The depressive Madrid of the first 40 was also a Madrid of secrets and intrigues, spies with monocle and clandestine activities. Under its privileged geographical situation, holding the interests of Nazis and allies, stories of alternative diplomacy are hidden; Double side of the exclusive Embassy. This confectionery of the Paseo de la Castellana, which brought together aristocrats, ambassadors and intelligence agents around tea, pastries and surveillance, closed its doors 86 years later.
The distinguished and exclusive British appearance of the place, founded in 1931, colored the city’s leaden landscape. It was the obsession of Margarita Kearney Taylor, owner of the same, who from the beginning tried to turn the area into an approximation of the elegant neighborhoods of London, such as Mayfair or Belgravia. Then, with the outbreak of World War II, he strove to give refuge and departure to those fleeing from the German Gestapo and SS.
The confectionery, also converted into a restaurant, was named “Embassy” because of its proximity to several embassies, especially the British and German embassies, the latter located a few steps away, next to the “Friedenskirche” IBM building. Their interests converged on the exclusive premises, witnessing a tense and superficial calm.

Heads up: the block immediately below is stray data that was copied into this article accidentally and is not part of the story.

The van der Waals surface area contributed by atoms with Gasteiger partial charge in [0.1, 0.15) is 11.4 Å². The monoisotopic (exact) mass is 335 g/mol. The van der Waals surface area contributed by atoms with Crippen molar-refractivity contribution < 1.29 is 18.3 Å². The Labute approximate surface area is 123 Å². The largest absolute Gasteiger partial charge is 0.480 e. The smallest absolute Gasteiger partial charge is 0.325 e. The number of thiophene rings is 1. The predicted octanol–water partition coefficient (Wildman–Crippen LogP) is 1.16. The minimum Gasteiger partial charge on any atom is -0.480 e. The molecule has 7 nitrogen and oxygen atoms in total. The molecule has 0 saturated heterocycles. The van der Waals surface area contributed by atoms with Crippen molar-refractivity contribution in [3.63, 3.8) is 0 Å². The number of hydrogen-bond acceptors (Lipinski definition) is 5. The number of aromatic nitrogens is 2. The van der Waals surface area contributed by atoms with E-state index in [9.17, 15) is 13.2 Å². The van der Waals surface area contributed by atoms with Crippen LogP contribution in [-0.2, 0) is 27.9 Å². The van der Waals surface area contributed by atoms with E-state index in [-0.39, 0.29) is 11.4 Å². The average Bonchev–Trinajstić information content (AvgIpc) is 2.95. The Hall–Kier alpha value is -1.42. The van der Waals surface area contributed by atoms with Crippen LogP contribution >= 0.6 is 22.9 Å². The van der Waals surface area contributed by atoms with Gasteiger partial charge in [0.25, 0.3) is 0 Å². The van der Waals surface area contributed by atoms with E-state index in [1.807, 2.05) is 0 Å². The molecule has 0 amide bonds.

The Nazi deployment, led by Paul Winzer, head of the Gestapo, and Hans Lazar, head of propaganda in Spain, increased control and pressure in the area with the connivance of Francisco Franco. Germany, in this sense, even came up with an invasion to satisfy its strategic pretensions in the conflict. Kearney Taylor, along with the British ambassador Sir Samuel Hoare, turned his place into a refuge to alleviate the persecution suffered by anyone who was against the interests of the Nazis.
Embassy’s basement, which housed an oven for confectionery cakes, housed thousands of undocumented immigrants who received food, attention, and some money. It is estimated that the British embassy spent more than 1,000 pounds a day to undertake such an undertaking, which was eventually interrupted by several closures of the premises. Marguerite’s mood, Irish of elegant but firm appearance, did not waver.
Regarding the Jews, Embassy was constituted as their salvation and opportunity of flight. Franco never undertook a policy of persecution against them, but anyone who entered illegally into Spain was subject to arrest and deportation. About 30,000 people were evacuated, despite the harassment of the German embassy.